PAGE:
I feel like a voyeur, but the moment is so precious I can’t look away.

And that’s when it hits me. I’m not just pregnant. I’m having a baby. Drew and I made a baby. A whole new person.

And an image appears in my head. So clear. So perfect.

A dark-haired little boy, with Drew’s smart-ass smile and my sparkling personality. A part of each of us.

The best parts.

I think about the way Steven looked at Alexandra last night when they announced the big news. I picture the way Drew watches me when he thinks I’m not looking. And the way he cuddled with Mackenzie when she fell asleep beside him on the couch. I remember how wonderful it feels to teach her to play the guitar.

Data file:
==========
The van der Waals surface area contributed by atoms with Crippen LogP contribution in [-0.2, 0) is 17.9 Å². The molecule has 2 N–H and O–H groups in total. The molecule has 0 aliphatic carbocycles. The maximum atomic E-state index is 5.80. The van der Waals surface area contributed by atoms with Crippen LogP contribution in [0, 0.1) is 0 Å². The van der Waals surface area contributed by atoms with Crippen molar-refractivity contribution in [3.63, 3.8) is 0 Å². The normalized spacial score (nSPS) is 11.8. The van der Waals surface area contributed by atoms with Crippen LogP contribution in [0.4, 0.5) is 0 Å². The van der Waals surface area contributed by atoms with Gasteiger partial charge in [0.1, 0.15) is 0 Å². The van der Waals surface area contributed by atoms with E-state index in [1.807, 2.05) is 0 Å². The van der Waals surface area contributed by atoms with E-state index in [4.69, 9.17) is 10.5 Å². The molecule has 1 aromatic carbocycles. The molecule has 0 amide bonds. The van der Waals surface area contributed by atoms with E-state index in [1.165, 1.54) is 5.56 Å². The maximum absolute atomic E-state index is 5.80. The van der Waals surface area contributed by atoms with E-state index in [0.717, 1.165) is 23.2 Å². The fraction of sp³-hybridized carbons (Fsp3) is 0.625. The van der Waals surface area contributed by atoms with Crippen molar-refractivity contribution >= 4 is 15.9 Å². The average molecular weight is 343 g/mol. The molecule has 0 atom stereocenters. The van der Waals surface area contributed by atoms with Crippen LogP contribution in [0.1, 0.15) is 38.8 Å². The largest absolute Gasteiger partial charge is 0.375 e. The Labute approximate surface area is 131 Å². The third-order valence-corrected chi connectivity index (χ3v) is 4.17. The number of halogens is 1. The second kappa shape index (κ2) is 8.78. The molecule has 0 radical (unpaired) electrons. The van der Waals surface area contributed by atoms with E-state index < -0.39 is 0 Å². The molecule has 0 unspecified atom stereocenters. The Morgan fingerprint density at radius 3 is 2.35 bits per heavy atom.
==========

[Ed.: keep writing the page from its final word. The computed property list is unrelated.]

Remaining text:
And how amazing it would be to teach a baby . . . everything.

Drew would adore having a small someone to show things to—like how to play chess, and basketball.

And how to curse in four different languages.

Drew isn’t Joey Martino. his family means everything to him.

I mean everything to him.

And I’m having his baby. Oh my God. The pregnancy hormones must be on overload, because tears fill my eyes and stream down my cheeks. happy tears.

Because it’s going to be okay.

Maybe I will have stretch marks, but this is New York—the plastic surgery capital of the world. And sure, there are things I want to accomplish professionally. And I will. Because Drew will be there to help me. To support me. Like he has since the day I met him.

he’s going to be excited—like a kid getting an unexpected gift on Christmas morning. It’ll be a shock at first, but can’t you just see him? Elated. Overjoyed.